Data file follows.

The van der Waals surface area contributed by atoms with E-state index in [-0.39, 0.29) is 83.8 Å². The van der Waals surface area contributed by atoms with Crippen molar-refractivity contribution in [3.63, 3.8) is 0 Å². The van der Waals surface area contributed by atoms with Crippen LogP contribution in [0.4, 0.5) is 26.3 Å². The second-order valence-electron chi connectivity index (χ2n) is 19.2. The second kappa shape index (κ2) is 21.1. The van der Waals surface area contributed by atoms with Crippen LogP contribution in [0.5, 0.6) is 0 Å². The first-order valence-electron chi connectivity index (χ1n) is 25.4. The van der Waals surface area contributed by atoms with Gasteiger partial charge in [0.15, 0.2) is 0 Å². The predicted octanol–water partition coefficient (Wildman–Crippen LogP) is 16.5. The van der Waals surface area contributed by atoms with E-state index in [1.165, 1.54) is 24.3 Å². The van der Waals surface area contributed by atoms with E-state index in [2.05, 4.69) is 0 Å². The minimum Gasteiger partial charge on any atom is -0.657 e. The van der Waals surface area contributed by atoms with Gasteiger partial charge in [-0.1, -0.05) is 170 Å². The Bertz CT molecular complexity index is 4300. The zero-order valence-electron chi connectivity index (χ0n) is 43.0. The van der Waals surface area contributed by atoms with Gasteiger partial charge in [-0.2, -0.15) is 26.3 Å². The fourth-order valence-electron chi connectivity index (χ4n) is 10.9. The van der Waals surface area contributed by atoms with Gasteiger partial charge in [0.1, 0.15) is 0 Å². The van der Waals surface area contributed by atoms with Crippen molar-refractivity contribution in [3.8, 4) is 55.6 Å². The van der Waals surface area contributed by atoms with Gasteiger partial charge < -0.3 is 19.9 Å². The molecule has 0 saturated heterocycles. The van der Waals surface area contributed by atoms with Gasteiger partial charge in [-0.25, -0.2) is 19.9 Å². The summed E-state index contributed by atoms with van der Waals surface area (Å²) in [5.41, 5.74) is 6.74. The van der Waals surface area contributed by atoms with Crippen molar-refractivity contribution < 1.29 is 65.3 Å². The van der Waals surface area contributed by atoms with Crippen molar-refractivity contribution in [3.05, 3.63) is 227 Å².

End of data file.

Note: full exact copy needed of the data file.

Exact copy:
The van der Waals surface area contributed by atoms with E-state index in [-0.39, 0.29) is 83.8 Å². The van der Waals surface area contributed by atoms with Crippen molar-refractivity contribution in [3.63, 3.8) is 0 Å². The van der Waals surface area contributed by atoms with Crippen LogP contribution in [0.4, 0.5) is 26.3 Å². The second-order valence-electron chi connectivity index (χ2n) is 19.2. The second kappa shape index (κ2) is 21.1. The van der Waals surface area contributed by atoms with Crippen LogP contribution in [0.5, 0.6) is 0 Å². The first-order valence-electron chi connectivity index (χ1n) is 25.4. The van der Waals surface area contributed by atoms with Gasteiger partial charge in [0.15, 0.2) is 0 Å². The predicted octanol–water partition coefficient (Wildman–Crippen LogP) is 16.5. The van der Waals surface area contributed by atoms with E-state index in [1.165, 1.54) is 24.3 Å². The van der Waals surface area contributed by atoms with E-state index in [2.05, 4.69) is 0 Å². The minimum Gasteiger partial charge on any atom is -0.657 e. The van der Waals surface area contributed by atoms with Gasteiger partial charge in [-0.1, -0.05) is 170 Å². The Bertz CT molecular complexity index is 4300. The zero-order valence-electron chi connectivity index (χ0n) is 43.0. The van der Waals surface area contributed by atoms with Gasteiger partial charge in [-0.2, -0.15) is 26.3 Å². The fourth-order valence-electron chi connectivity index (χ4n) is 10.9. The van der Waals surface area contributed by atoms with Gasteiger partial charge in [0.1, 0.15) is 0 Å². The van der Waals surface area contributed by atoms with Crippen molar-refractivity contribution in [3.8, 4) is 55.6 Å². The van der Waals surface area contributed by atoms with Gasteiger partial charge < -0.3 is 19.9 Å². The molecule has 0 saturated heterocycles. The van der Waals surface area contributed by atoms with Gasteiger partial charge in [-0.25, -0.2) is 19.9 Å². The summed E-state index contributed by atoms with van der Waals surface area (Å²) in [5.41, 5.74) is 6.74. The van der Waals surface area contributed by atoms with Crippen molar-refractivity contribution < 1.29 is 65.3 Å². The van der Waals surface area contributed by atoms with Crippen molar-refractivity contribution in [3.05, 3.63) is 227 Å².